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DanielleCPA, Certified Public Accountant (CPA)
Category: Finance
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Experience:  CPA experienced in tax and financial planning
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As a result of a divorce (11/10) I was awarded 50% of my exhusbands

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As a result of a divorce (11/10) I was awarded 50% of my exhusband's SERRP which was payable on 6/30/11. Since it is not gooverned by a QDRO (non-qualified plan) my ex was paid the entire amount and taxes were taken out. I am to receive 1/2 of the net amount. How will I report this income and if I have to report the gross amount how do I get credit for the FICA etc. that I have paid.

Thank you, Mary
Submitted: 5 years ago.
Category: Finance
Expert:  DanielleCPA replied 5 years ago.


Hi and welcome to Just Answer! I'm happy to help answer your Finance questions. Feel free to interject at any time if you need clarification.

The gross amount of the distributions from your husband's SERP (also known as 457(f) plan would be reported on your husband's W-2. Taxes would be taken out accordingly and also reported on his W-2. The entire gross amount would be reportable by him on his 1040.

The taxability of the distribution to you depends on how it is being structured under your divorce agreement. If the distribution you receive is treated as alimony, then the net amount you receive will be taxable income to you and deductible to your husband. If the distribution is treated as part of the settlement of marital assets, than it would not be taxable to you. I think it is probably part of the settlement, but please consult with your attorney for how it is being handled.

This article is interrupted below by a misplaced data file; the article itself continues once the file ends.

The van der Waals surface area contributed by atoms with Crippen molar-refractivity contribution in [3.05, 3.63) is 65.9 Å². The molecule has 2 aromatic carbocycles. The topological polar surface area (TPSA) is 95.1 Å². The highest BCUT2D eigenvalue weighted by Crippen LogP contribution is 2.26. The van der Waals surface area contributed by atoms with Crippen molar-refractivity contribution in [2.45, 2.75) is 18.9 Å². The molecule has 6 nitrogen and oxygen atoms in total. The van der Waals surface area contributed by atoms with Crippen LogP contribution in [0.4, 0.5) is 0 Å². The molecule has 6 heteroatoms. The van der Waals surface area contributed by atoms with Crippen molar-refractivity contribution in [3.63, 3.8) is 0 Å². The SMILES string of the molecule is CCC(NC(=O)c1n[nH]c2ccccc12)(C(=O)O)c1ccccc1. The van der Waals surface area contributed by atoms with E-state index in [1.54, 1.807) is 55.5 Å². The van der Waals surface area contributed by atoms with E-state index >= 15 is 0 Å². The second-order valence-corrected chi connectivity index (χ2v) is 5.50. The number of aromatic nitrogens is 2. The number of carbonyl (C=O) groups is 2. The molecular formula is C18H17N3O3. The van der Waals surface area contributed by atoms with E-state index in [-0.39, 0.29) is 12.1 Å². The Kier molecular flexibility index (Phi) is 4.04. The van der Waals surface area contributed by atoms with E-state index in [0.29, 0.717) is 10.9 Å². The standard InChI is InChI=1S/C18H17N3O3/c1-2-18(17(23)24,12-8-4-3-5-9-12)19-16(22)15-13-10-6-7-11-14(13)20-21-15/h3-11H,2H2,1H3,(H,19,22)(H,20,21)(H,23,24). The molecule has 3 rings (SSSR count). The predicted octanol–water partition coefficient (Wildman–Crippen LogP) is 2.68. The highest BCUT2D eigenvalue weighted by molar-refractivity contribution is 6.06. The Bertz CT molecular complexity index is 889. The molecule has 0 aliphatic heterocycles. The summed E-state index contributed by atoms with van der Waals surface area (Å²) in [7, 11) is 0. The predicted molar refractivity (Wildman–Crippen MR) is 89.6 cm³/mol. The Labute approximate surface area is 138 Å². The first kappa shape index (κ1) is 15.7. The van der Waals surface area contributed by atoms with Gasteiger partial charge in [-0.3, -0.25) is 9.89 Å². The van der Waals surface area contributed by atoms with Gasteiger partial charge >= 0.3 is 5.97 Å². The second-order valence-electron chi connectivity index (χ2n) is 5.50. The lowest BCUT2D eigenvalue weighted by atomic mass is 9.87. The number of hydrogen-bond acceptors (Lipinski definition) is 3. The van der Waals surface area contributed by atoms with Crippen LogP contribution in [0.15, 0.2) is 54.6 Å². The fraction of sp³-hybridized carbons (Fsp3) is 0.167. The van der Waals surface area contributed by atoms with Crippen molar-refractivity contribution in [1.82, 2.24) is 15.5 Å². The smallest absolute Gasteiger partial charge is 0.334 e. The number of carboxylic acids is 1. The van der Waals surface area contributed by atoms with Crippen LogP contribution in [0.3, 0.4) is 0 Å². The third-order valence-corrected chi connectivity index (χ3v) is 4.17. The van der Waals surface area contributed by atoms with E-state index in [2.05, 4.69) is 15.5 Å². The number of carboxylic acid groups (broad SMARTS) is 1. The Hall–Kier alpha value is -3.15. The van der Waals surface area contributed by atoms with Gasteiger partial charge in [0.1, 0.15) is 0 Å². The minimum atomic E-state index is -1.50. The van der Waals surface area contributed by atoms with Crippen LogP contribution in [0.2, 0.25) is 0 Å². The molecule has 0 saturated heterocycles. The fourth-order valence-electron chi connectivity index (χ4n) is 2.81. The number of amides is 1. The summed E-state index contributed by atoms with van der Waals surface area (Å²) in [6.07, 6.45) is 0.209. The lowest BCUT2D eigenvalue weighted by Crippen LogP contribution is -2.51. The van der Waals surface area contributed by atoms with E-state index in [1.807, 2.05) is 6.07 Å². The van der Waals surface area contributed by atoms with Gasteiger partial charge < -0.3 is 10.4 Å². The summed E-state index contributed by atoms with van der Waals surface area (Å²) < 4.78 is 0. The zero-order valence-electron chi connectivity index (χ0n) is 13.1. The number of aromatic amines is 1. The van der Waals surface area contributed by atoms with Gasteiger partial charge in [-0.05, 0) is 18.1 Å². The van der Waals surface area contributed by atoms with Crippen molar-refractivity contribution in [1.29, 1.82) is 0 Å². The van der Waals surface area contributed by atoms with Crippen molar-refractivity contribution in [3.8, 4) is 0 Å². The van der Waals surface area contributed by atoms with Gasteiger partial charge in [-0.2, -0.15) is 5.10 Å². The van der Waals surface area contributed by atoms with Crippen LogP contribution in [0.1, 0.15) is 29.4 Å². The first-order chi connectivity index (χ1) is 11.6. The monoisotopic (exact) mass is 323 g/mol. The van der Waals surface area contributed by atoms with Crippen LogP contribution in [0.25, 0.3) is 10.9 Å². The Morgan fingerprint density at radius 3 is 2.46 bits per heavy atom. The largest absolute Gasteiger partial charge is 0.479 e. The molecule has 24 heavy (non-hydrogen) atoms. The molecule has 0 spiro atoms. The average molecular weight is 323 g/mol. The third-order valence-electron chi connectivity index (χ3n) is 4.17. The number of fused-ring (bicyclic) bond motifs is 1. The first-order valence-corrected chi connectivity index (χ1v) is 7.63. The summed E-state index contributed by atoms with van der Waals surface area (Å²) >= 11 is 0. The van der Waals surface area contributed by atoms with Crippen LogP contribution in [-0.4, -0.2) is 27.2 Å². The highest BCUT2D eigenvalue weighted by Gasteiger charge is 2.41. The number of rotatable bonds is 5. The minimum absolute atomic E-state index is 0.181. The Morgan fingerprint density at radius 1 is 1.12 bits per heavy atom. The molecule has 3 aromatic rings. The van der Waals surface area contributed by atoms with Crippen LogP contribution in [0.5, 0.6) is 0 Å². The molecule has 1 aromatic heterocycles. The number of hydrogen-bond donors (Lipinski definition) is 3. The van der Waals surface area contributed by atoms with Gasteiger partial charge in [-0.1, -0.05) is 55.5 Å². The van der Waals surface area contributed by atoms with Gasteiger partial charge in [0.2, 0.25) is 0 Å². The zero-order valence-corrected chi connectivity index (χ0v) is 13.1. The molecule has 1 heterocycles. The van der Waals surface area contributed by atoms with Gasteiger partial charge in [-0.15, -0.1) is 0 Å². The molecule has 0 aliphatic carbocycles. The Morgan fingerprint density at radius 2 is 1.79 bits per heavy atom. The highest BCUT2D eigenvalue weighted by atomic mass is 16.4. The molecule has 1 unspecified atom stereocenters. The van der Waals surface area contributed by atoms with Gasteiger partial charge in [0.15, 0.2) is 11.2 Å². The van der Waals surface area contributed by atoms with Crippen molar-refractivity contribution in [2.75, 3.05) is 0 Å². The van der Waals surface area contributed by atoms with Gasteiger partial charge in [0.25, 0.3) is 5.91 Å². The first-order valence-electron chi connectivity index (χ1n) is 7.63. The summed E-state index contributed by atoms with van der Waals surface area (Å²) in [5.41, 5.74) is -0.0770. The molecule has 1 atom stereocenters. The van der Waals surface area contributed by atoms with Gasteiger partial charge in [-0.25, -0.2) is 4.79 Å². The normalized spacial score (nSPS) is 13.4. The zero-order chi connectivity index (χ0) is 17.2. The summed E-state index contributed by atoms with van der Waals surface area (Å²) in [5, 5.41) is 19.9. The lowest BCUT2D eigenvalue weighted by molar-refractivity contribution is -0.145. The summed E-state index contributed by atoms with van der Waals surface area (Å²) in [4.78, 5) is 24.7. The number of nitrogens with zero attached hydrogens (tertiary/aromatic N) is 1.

It is part of the settlement agreement. I guess my larger question is how will I be sure that my ex didn't have too much tax taken out to boost a larger return. and what would prevent him as listing it as alimony?


If you know the gross amount of the distribution, you should be able to reasonably estimate how much tax should have been taken out -- 1.45% for Medicare taxes, 6.2% for Social Security taxes, and whatever income tax rate he will be at.


Technically, there is nothing preventing him from listing it as alimony. In the event he did so though, it would generate a notice from the IRS for you, as you must report your ex-spouses SSN on your return when alimony is paid. The IRS does this so it can match up the deduction with the income. However, if the divorce agreement does not list it as alimony, then the law would be on your side, since he would not have been entitled to the deduction per the divorce decree. You would need to provide the divorce decree to the IRS as proof if this were the case.

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